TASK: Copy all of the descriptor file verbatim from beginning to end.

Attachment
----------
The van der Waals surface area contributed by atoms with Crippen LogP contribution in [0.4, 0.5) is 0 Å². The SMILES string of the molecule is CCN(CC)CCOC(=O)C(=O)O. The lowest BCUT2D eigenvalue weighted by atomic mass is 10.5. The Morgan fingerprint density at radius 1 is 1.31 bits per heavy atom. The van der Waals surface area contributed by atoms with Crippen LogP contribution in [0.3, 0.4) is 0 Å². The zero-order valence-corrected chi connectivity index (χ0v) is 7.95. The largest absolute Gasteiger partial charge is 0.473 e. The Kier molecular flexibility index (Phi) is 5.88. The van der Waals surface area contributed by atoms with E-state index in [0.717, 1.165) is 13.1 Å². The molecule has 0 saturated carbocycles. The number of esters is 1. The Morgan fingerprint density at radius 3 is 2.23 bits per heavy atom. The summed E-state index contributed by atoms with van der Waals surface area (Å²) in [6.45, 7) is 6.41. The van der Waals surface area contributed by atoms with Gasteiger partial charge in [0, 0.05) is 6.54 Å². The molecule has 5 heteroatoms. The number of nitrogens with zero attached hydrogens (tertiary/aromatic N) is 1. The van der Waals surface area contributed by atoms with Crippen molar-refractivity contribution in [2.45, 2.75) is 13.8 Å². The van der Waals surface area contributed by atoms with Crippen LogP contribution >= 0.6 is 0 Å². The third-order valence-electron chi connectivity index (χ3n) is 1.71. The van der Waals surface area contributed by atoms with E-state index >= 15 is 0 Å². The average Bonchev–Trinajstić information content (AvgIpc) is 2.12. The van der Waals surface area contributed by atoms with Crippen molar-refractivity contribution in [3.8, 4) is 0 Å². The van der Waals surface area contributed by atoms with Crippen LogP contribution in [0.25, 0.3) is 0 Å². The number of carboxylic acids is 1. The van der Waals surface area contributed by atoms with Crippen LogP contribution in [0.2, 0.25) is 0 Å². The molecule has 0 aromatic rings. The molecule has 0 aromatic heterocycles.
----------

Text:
The van der Waals surface area contributed by atoms with Crippen LogP contribution in [0.4, 0.5) is 0 Å². The SMILES string of the molecule is CCN(CC)CCOC(=O)C(=O)O. The lowest BCUT2D eigenvalue weighted by atomic mass is 10.5. The Morgan fingerprint density at radius 1 is 1.31 bits per heavy atom. The van der Waals surface area contributed by atoms with Crippen LogP contribution in [0.3, 0.4) is 0 Å². The zero-order valence-corrected chi connectivity index (χ0v) is 7.95. The largest absolute Gasteiger partial charge is 0.473 e. The Kier molecular flexibility index (Phi) is 5.88. The van der Waals surface area contributed by atoms with E-state index in [0.717, 1.165) is 13.1 Å². The molecule has 0 saturated carbocycles. The number of esters is 1. The Morgan fingerprint density at radius 3 is 2.23 bits per heavy atom. The summed E-state index contributed by atoms with van der Waals surface area (Å²) in [6.45, 7) is 6.41. The van der Waals surface area contributed by atoms with Gasteiger partial charge in [0, 0.05) is 6.54 Å². The molecule has 5 heteroatoms. The number of nitrogens with zero attached hydrogens (tertiary/aromatic N) is 1. The van der Waals surface area contributed by atoms with Crippen molar-refractivity contribution in [2.45, 2.75) is 13.8 Å². The van der Waals surface area contributed by atoms with Crippen LogP contribution >= 0.6 is 0 Å². The third-order valence-electron chi connectivity index (χ3n) is 1.71. The van der Waals surface area contributed by atoms with E-state index >= 15 is 0 Å². The average Bonchev–Trinajstić information content (AvgIpc) is 2.12. The van der Waals surface area contributed by atoms with Crippen molar-refractivity contribution in [3.8, 4) is 0 Å². The van der Waals surface area contributed by atoms with Crippen LogP contribution in [0.25, 0.3) is 0 Å². The number of carboxylic acids is 1. The van der Waals surface area contributed by atoms with Crippen LogP contribution in [0.2, 0.25) is 0 Å². The molecule has 0 aromatic rings. The molecule has 0 aromatic heterocycles.